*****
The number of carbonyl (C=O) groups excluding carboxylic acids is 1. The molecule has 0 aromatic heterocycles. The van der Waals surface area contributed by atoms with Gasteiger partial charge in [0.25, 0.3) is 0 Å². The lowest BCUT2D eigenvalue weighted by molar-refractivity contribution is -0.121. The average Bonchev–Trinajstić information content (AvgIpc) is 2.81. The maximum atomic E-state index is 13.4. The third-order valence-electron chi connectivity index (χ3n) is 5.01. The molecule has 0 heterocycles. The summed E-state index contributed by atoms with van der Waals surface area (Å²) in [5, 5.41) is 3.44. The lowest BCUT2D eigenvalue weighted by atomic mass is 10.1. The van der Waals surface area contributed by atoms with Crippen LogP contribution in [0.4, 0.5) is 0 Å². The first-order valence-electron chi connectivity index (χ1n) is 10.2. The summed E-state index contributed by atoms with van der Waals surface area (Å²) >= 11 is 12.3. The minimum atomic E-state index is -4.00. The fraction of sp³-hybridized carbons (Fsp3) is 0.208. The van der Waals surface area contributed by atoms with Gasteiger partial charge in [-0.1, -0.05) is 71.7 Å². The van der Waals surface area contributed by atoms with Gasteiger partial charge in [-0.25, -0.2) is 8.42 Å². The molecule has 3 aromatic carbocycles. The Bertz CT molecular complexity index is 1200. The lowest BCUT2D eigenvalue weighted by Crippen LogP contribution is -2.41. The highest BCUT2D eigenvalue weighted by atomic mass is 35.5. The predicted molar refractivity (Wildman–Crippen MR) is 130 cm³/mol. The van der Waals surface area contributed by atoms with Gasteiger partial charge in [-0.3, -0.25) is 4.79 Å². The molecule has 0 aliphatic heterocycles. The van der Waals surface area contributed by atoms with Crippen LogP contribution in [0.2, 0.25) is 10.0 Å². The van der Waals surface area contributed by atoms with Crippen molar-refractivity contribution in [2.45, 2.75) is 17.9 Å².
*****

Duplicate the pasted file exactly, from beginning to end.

The number of carbonyl (C=O) groups excluding carboxylic acids is 1. The molecule has 0 aromatic heterocycles. The van der Waals surface area contributed by atoms with Gasteiger partial charge in [0.25, 0.3) is 0 Å². The lowest BCUT2D eigenvalue weighted by molar-refractivity contribution is -0.121. The average Bonchev–Trinajstić information content (AvgIpc) is 2.81. The maximum atomic E-state index is 13.4. The third-order valence-electron chi connectivity index (χ3n) is 5.01. The molecule has 0 heterocycles. The summed E-state index contributed by atoms with van der Waals surface area (Å²) in [5, 5.41) is 3.44. The lowest BCUT2D eigenvalue weighted by atomic mass is 10.1. The van der Waals surface area contributed by atoms with Crippen LogP contribution in [0.4, 0.5) is 0 Å². The first-order valence-electron chi connectivity index (χ1n) is 10.2. The summed E-state index contributed by atoms with van der Waals surface area (Å²) >= 11 is 12.3. The minimum atomic E-state index is -4.00. The fraction of sp³-hybridized carbons (Fsp3) is 0.208. The van der Waals surface area contributed by atoms with Gasteiger partial charge in [-0.1, -0.05) is 71.7 Å². The van der Waals surface area contributed by atoms with Gasteiger partial charge in [-0.25, -0.2) is 8.42 Å². The molecule has 3 aromatic carbocycles. The Bertz CT molecular complexity index is 1200. The lowest BCUT2D eigenvalue weighted by Crippen LogP contribution is -2.41. The highest BCUT2D eigenvalue weighted by atomic mass is 35.5. The predicted molar refractivity (Wildman–Crippen MR) is 130 cm³/mol. The van der Waals surface area contributed by atoms with Gasteiger partial charge in [-0.3, -0.25) is 4.79 Å². The molecule has 0 aliphatic heterocycles. The van der Waals surface area contributed by atoms with Crippen LogP contribution in [0.2, 0.25) is 10.0 Å². The van der Waals surface area contributed by atoms with Crippen molar-refractivity contribution in [2.45, 2.75) is 17.9 Å².